I got an early Christmas present from lovely Rachel that I’ve been dying to talk about, but I’ve just been sewing too much to find room on here! She ended up with two copies so she offered me one (with unbelievably perfect timing, as I’d not five minutes before received my Christmas parcel from America, totally soaked through like it had been dunked in a lake somewhere en route and was thoroughly upset. So her offer really turned the day around for me!).
It’s called “Twinkle Sews”, and it’s the first sewing book by designer Wenlan Chia.
It’s got sections for skirts, raglan sleeve tops and tunics, dropped shoulder tops and tunics, and sleeveless tops. I’m not a big fan of the dropped shoulder look myself (it just looks badly fitted to my eyes) but that’s easily altered and the designs in here are just so different to what I’m used to seeing in my pattern magazines that it was a real fresh burst of inspiration.
The book contains glossy model photoshoots for each design, then shots of the clothing laid flat, line drawings of the pattern pieces (though not laid onto fabric) with a few detail shots and text-only instructions. To my dismay, there aren’t any technical drawings, but you can get a pretty good idea of what’s going on from the flat photos. They rate the patterns from “Easy” to “Advanced”, but to my eyes, this is not a beginner book at all! The A-Plus A Line skirt is definitely the easiest in the book (read on for a free download link), but the instructions are un-illustrated and don’t seem to use standard pattern instruction notation. Don’t get me wrong – they’re not as bad as Burda magazine, so if you can handle those, you’ll be fine here!
What’s a bigger problem for me, though, is the overcomplicated sizing! The patterns come in sizes 0-16, but the book says to find your measurements on the size chart (okay so far…) and then “add 2 inches for seam allowances and 3-5 inches for ease”. Uhh, WTF?
Why be so willfully confusing and do it this way? For the love of god, make your sizing like every other pattern company on the planet, and just tell me what size to sew from my measurements! If I wanted to calculate the wearing ease of a skimpy top vs a heavy sweatshirt, I’d draft my own! I sew from patterns so I don’t have to bother with crap like this!! (and I’m also perturbed because my measurements put me at size 12, but adding all that on takes me off the charts!)
All the patterns are included on a cd at the back of the book, in Pdf and Illustrator format. Which is fantastic, only each size is contained in its own pdf, which makes it super difficult to switch between sizes if you’re one size on top and another size in the hips. On multisize patterns where all the sizes are laid on top of each other, you can just cut between the lines to adjust, but it’d be really difficult to do that here… And if you want to flat measure the pattern pieces to determine what size to sew (due to the overly-complcated sizing instructions above), you have to guess and print out one size, tape all the sheets together and measure, and if it turns out you’ve printed the wrong size, repeat for the size next up/down. Guh.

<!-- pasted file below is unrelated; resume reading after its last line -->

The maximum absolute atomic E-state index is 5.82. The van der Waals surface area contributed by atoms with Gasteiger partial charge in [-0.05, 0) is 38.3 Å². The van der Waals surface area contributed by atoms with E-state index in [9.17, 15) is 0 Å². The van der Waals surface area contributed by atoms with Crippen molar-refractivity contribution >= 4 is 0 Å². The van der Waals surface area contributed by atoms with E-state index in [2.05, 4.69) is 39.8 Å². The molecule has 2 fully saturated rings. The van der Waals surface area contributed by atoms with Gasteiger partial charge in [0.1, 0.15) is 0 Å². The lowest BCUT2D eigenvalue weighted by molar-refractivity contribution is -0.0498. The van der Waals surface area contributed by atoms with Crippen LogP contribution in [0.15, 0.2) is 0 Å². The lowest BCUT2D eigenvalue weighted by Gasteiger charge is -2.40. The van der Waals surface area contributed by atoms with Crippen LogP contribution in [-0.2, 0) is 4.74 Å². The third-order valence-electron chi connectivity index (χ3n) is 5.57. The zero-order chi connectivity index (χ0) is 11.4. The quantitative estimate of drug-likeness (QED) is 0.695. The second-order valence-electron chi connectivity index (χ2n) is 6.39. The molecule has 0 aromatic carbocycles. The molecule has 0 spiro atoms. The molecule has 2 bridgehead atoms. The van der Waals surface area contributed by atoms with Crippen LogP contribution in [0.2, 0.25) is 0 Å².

Right, so all that ranting out of the way, on to the Good Stuff (and there is a lot of it – in spite of the above, I really do like this book!)…
I actually quite like most of the skirts in this book (apart from the “Annie Hall” as I hate long skirts and dressses), but my favourite is the Jazz Hall skirt:
The construction is quite clever here, as the first flounce is attached to the skirt hem, but the bottom flounce is attached to the lining hem, so you get extra movement as you walk.
I’m not a big fan of the drawstring neck on the Origami blouse, but the folded fabric at the neck is just too cool!
You can see in the detail photos (and in the pattern piece drawing) that these are just squares of fabric with the corners pressed in to create little triangles, then repeated over and over. It’d be so easy to take these folded squares and add them onto anything! I really like the look of these, but not necessarily the rest of the blouse.
I absolutely adore the Poetry in Motion top/tunic, but I swore to myself I’d never, ever touch velvet again, so for me, I’d make this in another fabric entirely (and probably either shorten it to a top or elongate it to a dress, as the tunic length is not kind to me).
But my absolute favourite of the whole book is the On the Sidelines sweatshirt, so I’ve included a few more scanned pages here so you can get a better idea of what the instructions are like (they do continue on for another page, though!).
But I really, really want to know where they found such a great colour of sweatshirting! All I ever seen in shops and online are the bright, athletic colours, never anything muted like this (anyone seen any? Drop me a comment or email, eh?).
More on Twinkle Sews…
As promised above, there is indeed a free download from this book! BurdaStyle released the A-Plus A Line skirt pattern as a free download, so this would be a good way to check the wonky sizing before buying the book!
Also, Jacqui of Hazlenut Sews has photos of all the designs in the book if you’d like to see what I’ve left out…
And last but certainly not least, Katherine has already sewn up three of the tops from this book!! It’s really nice to see them made up, but the little strappy tops are more suited to the Australian climate than my English one, so it’s great that there are warmer selections in the book, too.